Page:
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J Clin Epidemiol. 2016 Feb;70:61-7. doi: 10.1016/j.jclinepi.2015.08.012. Epub 2015 Aug 29.

An international survey and modified Delphi approach revealed numerous rapid review methods.

Author information

1
Knowledge Translation Program, Li Ka Shing Knowledge Institute, St. Michael's Hospital, 209 Victoria Street, Toronto, Ontario M5B 1W8, Canada; Epidemiology Division, Dalla Lana School of Public Health, University of Toronto, 6th Floor, 155 College St., Toronto, Ontario M5T 3M7, Canada.
2
Knowledge Translation Program, Li Ka Shing Knowledge Institute, St. Michael's Hospital, 209 Victoria Street, Toronto, Ontario M5B 1W8, Canada.
3
Ottawa Methods Centre, Ottawa Hospital Research Institute, The Ottawa Hospital, General Campus, Centre for Practice Changing Research Building, 501 Smyth Road, PO BOX 201B, Ottawa, Ontario K1H 8L6, Canada.
4
School of Nursing, McMaster University, 1280 Main Street West-HSC 3N24E, Hamilton, Ontario L8S 4K1, Canada.
5
Knowledge Translation Program, Li Ka Shing Knowledge Institute, St. Michael's Hospital, 209 Victoria Street, Toronto, Ontario M5B 1W8, Canada; Department of Medicine, Faculty of Medicine, University of Toronto, 27 Kings College Circle, Toronto, Ontario M5S 1A1, Canada. Electronic address: sharon.straus@utoronto.ca.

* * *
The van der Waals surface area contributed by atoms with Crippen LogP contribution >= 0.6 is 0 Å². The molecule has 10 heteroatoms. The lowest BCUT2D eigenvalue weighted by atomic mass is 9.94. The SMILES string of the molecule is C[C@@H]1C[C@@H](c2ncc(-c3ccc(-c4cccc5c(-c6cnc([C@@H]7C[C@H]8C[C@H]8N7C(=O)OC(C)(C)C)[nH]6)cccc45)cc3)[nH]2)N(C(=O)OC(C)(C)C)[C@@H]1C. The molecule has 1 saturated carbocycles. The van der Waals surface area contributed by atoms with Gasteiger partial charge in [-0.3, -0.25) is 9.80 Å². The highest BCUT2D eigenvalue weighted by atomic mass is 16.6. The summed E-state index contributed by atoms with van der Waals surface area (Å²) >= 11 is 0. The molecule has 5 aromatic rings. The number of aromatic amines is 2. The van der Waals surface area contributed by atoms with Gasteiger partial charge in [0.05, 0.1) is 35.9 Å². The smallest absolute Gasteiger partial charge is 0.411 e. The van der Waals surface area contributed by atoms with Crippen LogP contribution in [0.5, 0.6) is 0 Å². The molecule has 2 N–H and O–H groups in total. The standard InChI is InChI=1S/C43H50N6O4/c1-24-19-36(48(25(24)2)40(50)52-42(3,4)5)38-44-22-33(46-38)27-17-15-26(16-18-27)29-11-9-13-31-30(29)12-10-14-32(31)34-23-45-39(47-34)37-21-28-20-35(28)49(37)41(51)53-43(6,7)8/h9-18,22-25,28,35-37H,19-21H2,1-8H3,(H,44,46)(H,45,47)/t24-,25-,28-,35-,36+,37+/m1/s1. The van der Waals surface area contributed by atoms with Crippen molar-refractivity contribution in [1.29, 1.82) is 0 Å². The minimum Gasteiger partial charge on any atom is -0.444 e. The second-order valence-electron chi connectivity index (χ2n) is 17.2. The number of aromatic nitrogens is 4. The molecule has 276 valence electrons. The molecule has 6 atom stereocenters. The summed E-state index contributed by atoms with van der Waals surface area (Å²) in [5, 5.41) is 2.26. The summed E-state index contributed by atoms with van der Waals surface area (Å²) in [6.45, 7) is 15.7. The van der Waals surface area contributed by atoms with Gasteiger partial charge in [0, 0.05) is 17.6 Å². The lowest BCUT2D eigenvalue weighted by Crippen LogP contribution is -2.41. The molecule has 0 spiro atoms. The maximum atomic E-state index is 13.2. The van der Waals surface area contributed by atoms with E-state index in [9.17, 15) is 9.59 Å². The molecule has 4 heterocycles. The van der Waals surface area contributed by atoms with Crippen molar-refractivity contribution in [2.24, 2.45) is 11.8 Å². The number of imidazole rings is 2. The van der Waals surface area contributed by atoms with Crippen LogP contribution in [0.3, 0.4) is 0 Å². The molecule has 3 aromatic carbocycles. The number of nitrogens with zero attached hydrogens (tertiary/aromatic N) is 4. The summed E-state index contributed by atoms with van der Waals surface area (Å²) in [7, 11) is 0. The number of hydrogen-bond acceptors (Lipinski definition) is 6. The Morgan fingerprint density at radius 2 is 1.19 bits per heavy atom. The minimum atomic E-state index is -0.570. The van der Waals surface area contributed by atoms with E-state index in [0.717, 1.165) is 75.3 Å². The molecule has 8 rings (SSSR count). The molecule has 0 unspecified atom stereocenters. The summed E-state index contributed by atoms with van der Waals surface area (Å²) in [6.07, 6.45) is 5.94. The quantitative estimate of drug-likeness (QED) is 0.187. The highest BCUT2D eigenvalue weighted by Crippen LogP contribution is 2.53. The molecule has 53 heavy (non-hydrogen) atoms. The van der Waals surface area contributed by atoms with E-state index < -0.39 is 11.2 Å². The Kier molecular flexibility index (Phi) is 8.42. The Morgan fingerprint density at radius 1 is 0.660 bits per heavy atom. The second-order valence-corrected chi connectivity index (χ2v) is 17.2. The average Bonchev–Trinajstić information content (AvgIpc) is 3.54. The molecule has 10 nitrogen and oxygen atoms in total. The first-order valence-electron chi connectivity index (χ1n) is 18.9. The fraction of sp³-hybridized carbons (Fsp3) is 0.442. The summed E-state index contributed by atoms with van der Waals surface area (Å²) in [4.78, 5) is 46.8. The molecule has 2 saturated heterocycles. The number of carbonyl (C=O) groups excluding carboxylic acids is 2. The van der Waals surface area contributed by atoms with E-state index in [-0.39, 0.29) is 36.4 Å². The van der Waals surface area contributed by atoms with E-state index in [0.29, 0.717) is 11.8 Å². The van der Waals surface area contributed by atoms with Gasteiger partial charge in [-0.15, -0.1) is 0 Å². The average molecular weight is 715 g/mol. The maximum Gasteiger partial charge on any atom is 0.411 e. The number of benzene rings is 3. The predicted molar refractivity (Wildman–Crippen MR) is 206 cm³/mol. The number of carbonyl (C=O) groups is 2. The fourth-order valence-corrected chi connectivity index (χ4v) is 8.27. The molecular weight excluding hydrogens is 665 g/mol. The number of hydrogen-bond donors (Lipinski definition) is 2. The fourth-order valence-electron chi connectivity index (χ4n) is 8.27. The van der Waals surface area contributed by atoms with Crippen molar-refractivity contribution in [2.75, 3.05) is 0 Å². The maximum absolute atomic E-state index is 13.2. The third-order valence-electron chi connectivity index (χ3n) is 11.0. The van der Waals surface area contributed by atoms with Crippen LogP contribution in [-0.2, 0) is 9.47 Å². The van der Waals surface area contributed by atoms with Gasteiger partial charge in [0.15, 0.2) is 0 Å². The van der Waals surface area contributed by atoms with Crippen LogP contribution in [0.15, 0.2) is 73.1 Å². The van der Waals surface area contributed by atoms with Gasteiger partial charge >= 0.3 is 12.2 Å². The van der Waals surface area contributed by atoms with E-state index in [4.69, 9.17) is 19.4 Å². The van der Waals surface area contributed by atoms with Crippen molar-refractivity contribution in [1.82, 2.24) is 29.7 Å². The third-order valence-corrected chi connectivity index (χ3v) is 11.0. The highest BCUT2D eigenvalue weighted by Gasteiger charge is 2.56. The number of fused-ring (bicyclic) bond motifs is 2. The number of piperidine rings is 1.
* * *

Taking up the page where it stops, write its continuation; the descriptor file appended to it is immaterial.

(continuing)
Abstract

OBJECTIVES:

To solicit experiences with and perceptions of rapid reviews from stakeholders, including researchers, policy makers, industry, journal editors, and health care providers.

STUDY DESIGN AND SETTING:

An international survey of rapid review producers and modified Delphi.

RESULTS:

Forty rapid review producers responded on our survey (63% response rate). Eighty-eight rapid reviews with 31 different names were reported. Rapid review commissioning organizations were predominantly government (78%) and health care (58%) organizations. Several rapid review approaches were identified, including updating the literature search of previous reviews (92%); limiting the search strategy by date of publication (88%); and having only one reviewer screen (85%), abstract data (84%), and assess the quality of studies (86%). The modified Delphi included input from 113 stakeholders on the rapid review approaches from the survey. Approach 1 (search limited by date and language; study selection by one reviewer only, and data abstraction and quality appraisal conducted by one reviewer and one verifier) was ranked the most feasible (72%, 81/113 responses), with the lowest perceived risk of bias (12%, 12/103); it also ranked second in timeliness (37%, 38/102) and fifth in comprehensiveness (5%, 5/100).

CONCLUSION:

Rapid reviews have many names and approaches, and some methods might be more desirable than others.

KEYWORDS:

Consensus; Delphi; Knowledge synthesis; Rapid review; Survey; Systematic review

PMID:
26327490
DOI:
10.1016/j.jclinepi.2015.08.012
[Indexed for MEDLINE]

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